And in a blink of an eye our 9 day tea study tour of Japan came to an end. This week we share our very short 2 day experience in Kagoshima. There is no doubt that this was not enough time to do the region justice from a tea perspective but due to the weather events I was grateful to make it at all and we were made to feel like royalty by the Kagoshima tea industry.
I was surprised by how different the tea industry is in Shizouka and Kagoshima prefectures and thought these observations were worth sharing in today's blog post.
The one thing that struck me immediately about the prefectures was the operation of their respective tea markets (auctions). You may recall from my blog on the Shizouka leg of our study tour an image of our visit to the tea market and the traditions that remain in place. Here the 3 parties to the purchase contract of the crude tea (producer, negotiator and the buyer) interact in person: tasting, negotiating and concluding the sale by clapping their hands together. If you missed it take a look here.
In comparison 20 years ago Kagoshima's tea market became 100% automated.
In the peak times (April to May) tea sacks come in and out of the tea market 7 days a week from 7:30am in the morning. 1,400 samples can be evaluated a day during these peak times. Every sample of crude tea coming into the market hall is analysed using the same parameters whilst sitting on an automatic conveyor belt passing through the technology that measures the chemical components of the tea and sends that information back to the producer and the prospective buyers. Whilst I cannot recall the million dollars of YEN investment I can say that this is likely a data scientists dream set of information and one I am provides valuable information to all the vested parties. Bidding occurs online and the auction results are revealed straight away once the highest bidder is identified.
This was really incredible. Another interesting discovery is that there are currently only 24 registered businesses that have the right to bid and buy tea at this tea market. Here there names are published on the wooden board in the image below.
How you get your name on this board sounds like a real challenge as all existing 24 members must approve your application to buy at the tea market. Similarly, as I found Shizouka's traditional system so very interesting it raises questions about the access and open trading here. I don't mention this as negative as I don't have enough knowledge of the topic but it makes me curious to do some further research.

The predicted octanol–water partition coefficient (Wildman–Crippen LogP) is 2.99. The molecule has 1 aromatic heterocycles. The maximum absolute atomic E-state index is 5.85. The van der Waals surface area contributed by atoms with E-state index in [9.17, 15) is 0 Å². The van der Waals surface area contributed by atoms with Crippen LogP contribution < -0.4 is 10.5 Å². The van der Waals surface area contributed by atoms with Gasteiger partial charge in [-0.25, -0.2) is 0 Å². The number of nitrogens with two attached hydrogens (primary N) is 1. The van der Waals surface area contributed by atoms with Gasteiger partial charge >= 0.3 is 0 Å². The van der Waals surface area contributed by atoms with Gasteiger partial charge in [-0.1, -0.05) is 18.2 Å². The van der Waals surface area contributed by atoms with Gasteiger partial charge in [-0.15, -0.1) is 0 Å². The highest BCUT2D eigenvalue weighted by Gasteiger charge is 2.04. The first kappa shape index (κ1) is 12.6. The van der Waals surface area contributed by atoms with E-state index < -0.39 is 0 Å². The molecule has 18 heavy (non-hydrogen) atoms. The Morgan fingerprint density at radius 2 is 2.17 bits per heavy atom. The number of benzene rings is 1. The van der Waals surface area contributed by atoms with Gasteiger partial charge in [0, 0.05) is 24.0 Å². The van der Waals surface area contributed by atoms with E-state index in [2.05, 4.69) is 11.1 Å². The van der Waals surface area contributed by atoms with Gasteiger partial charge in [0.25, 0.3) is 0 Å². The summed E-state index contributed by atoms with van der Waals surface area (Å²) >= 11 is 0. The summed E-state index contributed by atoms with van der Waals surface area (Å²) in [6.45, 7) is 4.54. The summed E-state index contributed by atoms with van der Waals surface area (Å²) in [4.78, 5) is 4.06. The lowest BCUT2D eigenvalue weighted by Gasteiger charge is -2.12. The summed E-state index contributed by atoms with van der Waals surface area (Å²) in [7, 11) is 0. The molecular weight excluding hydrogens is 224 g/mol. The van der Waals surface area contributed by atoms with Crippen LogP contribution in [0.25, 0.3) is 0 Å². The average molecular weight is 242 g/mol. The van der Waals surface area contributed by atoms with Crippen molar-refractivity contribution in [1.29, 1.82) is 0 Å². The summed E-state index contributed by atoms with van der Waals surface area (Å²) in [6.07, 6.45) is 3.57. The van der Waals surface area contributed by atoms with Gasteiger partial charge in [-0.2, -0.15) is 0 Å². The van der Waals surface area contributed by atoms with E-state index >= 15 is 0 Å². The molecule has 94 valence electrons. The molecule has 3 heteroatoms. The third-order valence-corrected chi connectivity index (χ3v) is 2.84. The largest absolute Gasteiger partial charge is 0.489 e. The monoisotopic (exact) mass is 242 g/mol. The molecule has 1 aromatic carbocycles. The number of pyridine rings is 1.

The other important takeaway was the sheer scale of production and movement of tea in Kagoshima. It was fair to say that we saw more examples of smaller or boutique tea producers in Shizouka that were growing and processing their own tea. The focus of what we saw in Kagoshima was high volume, automated tea markets and artificial intelligence technology being adopted to harvest the tea fields.
In saying this, I currently source my tea from a family tea garden on Yakushima Island that is a part of Kagoshima. So I suspect that given the Japanese tea study tour was running for the second year in Shizouka that some feedback had been given to the organisers as to the types of producers and style of tea the international attendees were interested in whilst this was the first visit to Kagoshima prefecture.
The last really interesting fact that I found was that meticulous sorting of crude tea is actually really important. I hadn't realised how many contaminants may end up in the tea without sorting. If you look to the picture above, the two trays at the bottom of the image wouldn't make great tea! The image on the left are large waste objects and the tray on the right is metal. It even gives more meaning to understanding how your tea is processed and why quality and ISO standards are really important.
So we truly hope you have enjoyed the glimpse into the tea study tour. Full disclosure - the majority of the ground tour was paid for by the Japanese Tea Export Council but we were free to takeaway from this experience what we wanted. At no stage did I get the sense of any of the experiences being orchestrated and this was particularly so for tea producer and refiner visits. I am very grateful for this experience and it just hits home how important it is to continue gathering tea knowledge but doing it at origin whenever that is possible.
If you want to read the previous posts about our experience on this Japanese tea tour please take a look at our introductory post and our experience in Shizouka.